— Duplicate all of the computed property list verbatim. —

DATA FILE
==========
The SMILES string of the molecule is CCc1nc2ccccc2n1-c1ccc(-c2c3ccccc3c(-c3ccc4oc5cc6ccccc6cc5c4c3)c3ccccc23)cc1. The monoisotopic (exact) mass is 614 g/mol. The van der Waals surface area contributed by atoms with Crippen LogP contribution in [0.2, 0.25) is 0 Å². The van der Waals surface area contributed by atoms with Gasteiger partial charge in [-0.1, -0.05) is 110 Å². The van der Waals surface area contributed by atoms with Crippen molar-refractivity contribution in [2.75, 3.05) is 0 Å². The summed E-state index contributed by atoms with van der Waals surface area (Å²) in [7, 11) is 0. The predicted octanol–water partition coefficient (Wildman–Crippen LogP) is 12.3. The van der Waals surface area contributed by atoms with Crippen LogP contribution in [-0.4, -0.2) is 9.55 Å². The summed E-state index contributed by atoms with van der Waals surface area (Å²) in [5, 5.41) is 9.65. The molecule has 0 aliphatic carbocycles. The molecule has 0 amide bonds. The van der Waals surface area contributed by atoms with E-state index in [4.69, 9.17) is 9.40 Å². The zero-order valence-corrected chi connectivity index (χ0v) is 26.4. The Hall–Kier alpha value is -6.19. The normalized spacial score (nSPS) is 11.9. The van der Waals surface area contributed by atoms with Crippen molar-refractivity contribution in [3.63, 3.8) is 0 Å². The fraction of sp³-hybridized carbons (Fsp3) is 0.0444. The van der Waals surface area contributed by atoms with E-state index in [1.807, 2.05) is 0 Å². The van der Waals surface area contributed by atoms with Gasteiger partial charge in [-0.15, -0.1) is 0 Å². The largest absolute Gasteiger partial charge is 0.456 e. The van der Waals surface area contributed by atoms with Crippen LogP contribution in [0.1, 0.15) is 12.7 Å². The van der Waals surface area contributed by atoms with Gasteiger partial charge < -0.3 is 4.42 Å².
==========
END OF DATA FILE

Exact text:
The SMILES string of the molecule is CCc1nc2ccccc2n1-c1ccc(-c2c3ccccc3c(-c3ccc4oc5cc6ccccc6cc5c4c3)c3ccccc23)cc1. The monoisotopic (exact) mass is 614 g/mol. The van der Waals surface area contributed by atoms with Crippen LogP contribution in [0.2, 0.25) is 0 Å². The van der Waals surface area contributed by atoms with Gasteiger partial charge in [-0.1, -0.05) is 110 Å². The van der Waals surface area contributed by atoms with Crippen molar-refractivity contribution in [2.75, 3.05) is 0 Å². The summed E-state index contributed by atoms with van der Waals surface area (Å²) in [7, 11) is 0. The predicted octanol–water partition coefficient (Wildman–Crippen LogP) is 12.3. The van der Waals surface area contributed by atoms with Crippen LogP contribution in [-0.4, -0.2) is 9.55 Å². The summed E-state index contributed by atoms with van der Waals surface area (Å²) in [5, 5.41) is 9.65. The molecule has 0 aliphatic carbocycles. The molecule has 0 amide bonds. The van der Waals surface area contributed by atoms with E-state index in [4.69, 9.17) is 9.40 Å². The zero-order valence-corrected chi connectivity index (χ0v) is 26.4. The Hall–Kier alpha value is -6.19. The normalized spacial score (nSPS) is 11.9. The van der Waals surface area contributed by atoms with Crippen molar-refractivity contribution in [3.63, 3.8) is 0 Å². The fraction of sp³-hybridized carbons (Fsp3) is 0.0444. The van der Waals surface area contributed by atoms with E-state index in [1.807, 2.05) is 0 Å². The van der Waals surface area contributed by atoms with Gasteiger partial charge in [-0.15, -0.1) is 0 Å². The largest absolute Gasteiger partial charge is 0.456 e. The van der Waals surface area contributed by atoms with Crippen LogP contribution in [0.1, 0.15) is 12.7 Å². The van der Waals surface area contributed by atoms with Gasteiger partial charge < -0.3 is 4.42 Å².